Originally posted by Rokko
    That's a pretty non useful post

    It would have been nice if you said what the product was called or where to buy it from.
    • keith969
    • By keith969 16th Mar 10, 4:29 PM
    • 1,050 Posts
    • 705 Thanks
    keith969
    Spam, lovely Spam!
    Days are made with waterfall colours
  • scott.tb25
    Radflek Radiator reflectors are great. I have used them in my new house and behind all of my radiators. I think I bought a pack large enough for 10 radiators. Found these on ebay but you can also buy online at many eco stores. Hope this helps someone. Thanks
    • phead
    • By phead 20th Dec 11, 3:14 PM
    • 208 Posts
    • 113 Thanks
    phead
    Radflex are great, I wear 4 on my head, tin foil hats are so last year!
    • CHRISSYG
    • By CHRISSYG 20th Dec 11, 6:38 PM
    • 5,385 Posts
    • 14,876 Thanks
    CHRISSYG
    Radflek Radiator reflectors are great. I have used them in my new house and behind all of my radiators. I think I bought a pack large enough for 10 radiators. Found these on ebay but you can also buy online at many eco stores. Hope this helps someone. Thanks
    Originally posted by scott.tb25
    Ive bought the same and once i have time to fit it i hope it will be a MSE as the info suggests
    • phill99
    • By phill99 20th Dec 11, 6:42 PM
    • 7,555 Posts
    • 6,781 Thanks
    phill99
    Radflek Radiator reflectors are great. I have used them in my new house and behind all of my radiators. I think I bought a pack large enough for 10 radiators. Found these on ebay but you can also buy online at many eco stores. Hope this helps someone. Thanks
    Originally posted by scott.tb25
    Not really as this is a 6 year old post.
    Eat vegetables and fear no creditors, rather than eat duck and hide.
    • plumb1
    • By plumb1 20th Dec 11, 7:28 PM
    • 2,979 Posts
    • 899 Thanks
    plumb1
    Does anyone know of a reasonably cheap place to buy good quality radiator reflector panels (the PVC ones coated in aluminium).

    I haven't seen them in my local B&Q or Homebase.
    Originally posted by mbspuk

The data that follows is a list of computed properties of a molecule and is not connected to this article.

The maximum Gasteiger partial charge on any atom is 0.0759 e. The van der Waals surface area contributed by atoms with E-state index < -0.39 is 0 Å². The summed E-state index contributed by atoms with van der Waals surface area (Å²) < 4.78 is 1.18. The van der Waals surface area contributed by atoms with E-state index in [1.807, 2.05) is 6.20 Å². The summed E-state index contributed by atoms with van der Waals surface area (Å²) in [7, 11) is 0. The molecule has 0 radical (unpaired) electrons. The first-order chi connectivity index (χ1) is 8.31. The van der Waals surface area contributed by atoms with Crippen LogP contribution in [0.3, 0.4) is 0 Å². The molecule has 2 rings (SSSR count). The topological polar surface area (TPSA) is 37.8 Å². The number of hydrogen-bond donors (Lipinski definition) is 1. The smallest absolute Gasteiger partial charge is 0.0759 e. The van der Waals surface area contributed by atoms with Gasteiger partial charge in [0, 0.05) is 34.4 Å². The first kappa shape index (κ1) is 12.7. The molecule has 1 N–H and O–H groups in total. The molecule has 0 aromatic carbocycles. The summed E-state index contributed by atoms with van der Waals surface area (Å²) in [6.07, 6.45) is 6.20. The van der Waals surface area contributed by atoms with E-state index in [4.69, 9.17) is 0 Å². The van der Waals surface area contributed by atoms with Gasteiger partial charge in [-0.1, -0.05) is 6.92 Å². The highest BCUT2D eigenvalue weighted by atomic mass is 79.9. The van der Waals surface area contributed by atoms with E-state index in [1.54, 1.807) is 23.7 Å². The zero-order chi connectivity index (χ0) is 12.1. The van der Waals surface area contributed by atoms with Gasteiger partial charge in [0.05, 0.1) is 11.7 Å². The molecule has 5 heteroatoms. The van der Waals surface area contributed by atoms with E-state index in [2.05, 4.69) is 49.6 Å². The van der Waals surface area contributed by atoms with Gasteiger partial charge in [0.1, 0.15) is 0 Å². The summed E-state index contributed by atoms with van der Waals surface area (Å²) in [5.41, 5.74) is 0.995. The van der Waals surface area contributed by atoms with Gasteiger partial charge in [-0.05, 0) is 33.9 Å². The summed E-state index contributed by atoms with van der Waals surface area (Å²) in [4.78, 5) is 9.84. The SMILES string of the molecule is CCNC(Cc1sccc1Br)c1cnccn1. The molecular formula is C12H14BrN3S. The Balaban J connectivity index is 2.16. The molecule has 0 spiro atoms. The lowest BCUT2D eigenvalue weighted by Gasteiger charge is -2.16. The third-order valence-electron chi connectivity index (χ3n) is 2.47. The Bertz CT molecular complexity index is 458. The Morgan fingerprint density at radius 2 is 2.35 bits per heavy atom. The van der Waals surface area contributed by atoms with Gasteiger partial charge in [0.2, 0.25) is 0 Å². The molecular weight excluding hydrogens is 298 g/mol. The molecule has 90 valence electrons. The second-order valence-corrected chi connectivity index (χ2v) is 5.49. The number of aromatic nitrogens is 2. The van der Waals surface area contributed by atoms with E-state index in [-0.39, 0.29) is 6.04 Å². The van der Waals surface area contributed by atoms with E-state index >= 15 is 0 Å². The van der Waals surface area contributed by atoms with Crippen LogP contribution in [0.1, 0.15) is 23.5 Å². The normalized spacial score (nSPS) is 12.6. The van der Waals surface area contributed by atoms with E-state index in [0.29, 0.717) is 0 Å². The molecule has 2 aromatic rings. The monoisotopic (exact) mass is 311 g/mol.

Why do you want to fit them behind the radiator??????????????
    When all the walls in your house are absorbing the heat.
    A thankyou is payment enough .
    • travellerboy
    • By travellerboy 20th Dec 11, 10:26 PM
    • 713 Posts
    • 351 Thanks
    travellerboy
    Absolute waste of time, agree with plumb1.
    All surface will allow the transfer of heat (this called be U value). The transfer is obviously hot to cold. In winter the walls, floor and ceiling allow the transfer of energy to outside, in summer the reverse occur still hot to cold.
    To minimise the transfer of heat you need to increase the U value, this is achieved by insulating the surfaces.

    Reflecting the energy will have no significant saving
  • TempName
    Not a waste of time
    I disagree.
    There are three ways of transfering heat. Conduction, convection and radiation.
    Foil will not help stop the transfer of heat by conduction or convection (though any insulating backing of these products might reduce heat loss by conduction). However it will reflect radiated heat that would otherwise be absorbed by the wall.
    It is correct that all the walls absorb heat, but most of this transfer is by conduction, only objects (walls) very close to the radiator will absorb significant amounts of heat by radiation (the intensity of the radiation is proportional to the cube of the distance from the heat source to the absorbing body).
    So I believe is is correct that you can achieve an efficiency improvement or gain more warmth (as the reflected radiation can then hopefully be absorbed by the air) by reflecting some of the radiated heat of the radiator.
    Whether it is actualy financially effective to do this is another matter.
  • janaltus
    the intensity of the radiation is proportional to the cube of the distance from the heat source to the absorbing body
    Originally posted by TempName
    Don't you think MSErs need to know that the intensity of radiation is inversely proportional to the square of the distance from the point source?

    The answer, surely, is to stop using these wall-hugging modern radiators and return to the Victorian-style floor standing ones that often stood about a foot or more away from the wall. Or, I'm told, slap a couple of polystyrene tiles on the wall, behind the radiator.
Welcome to our new Forum!

Our aim's to save you money quickly and easily. We hope you like it!

Forum Team Contact us

Live Stats

4,884Posts Today

5,907Users online

Martin's Twitter
  • Deeply offensive comment from audience member on question time. Trivialising mental health conditions to make a political point. #bbcqt

  • Today's twitter poll: What proportion of your usual monthly spending do you do in cash (ie not plastic, bank transfer, cheque etc)

  • RT @GemmaRobyn: @MartinSLewis my parents earned +£50k but it didn't mean they could afford to help. I worked 2 jobs at uni to get by. Why b?

  • Follow Martin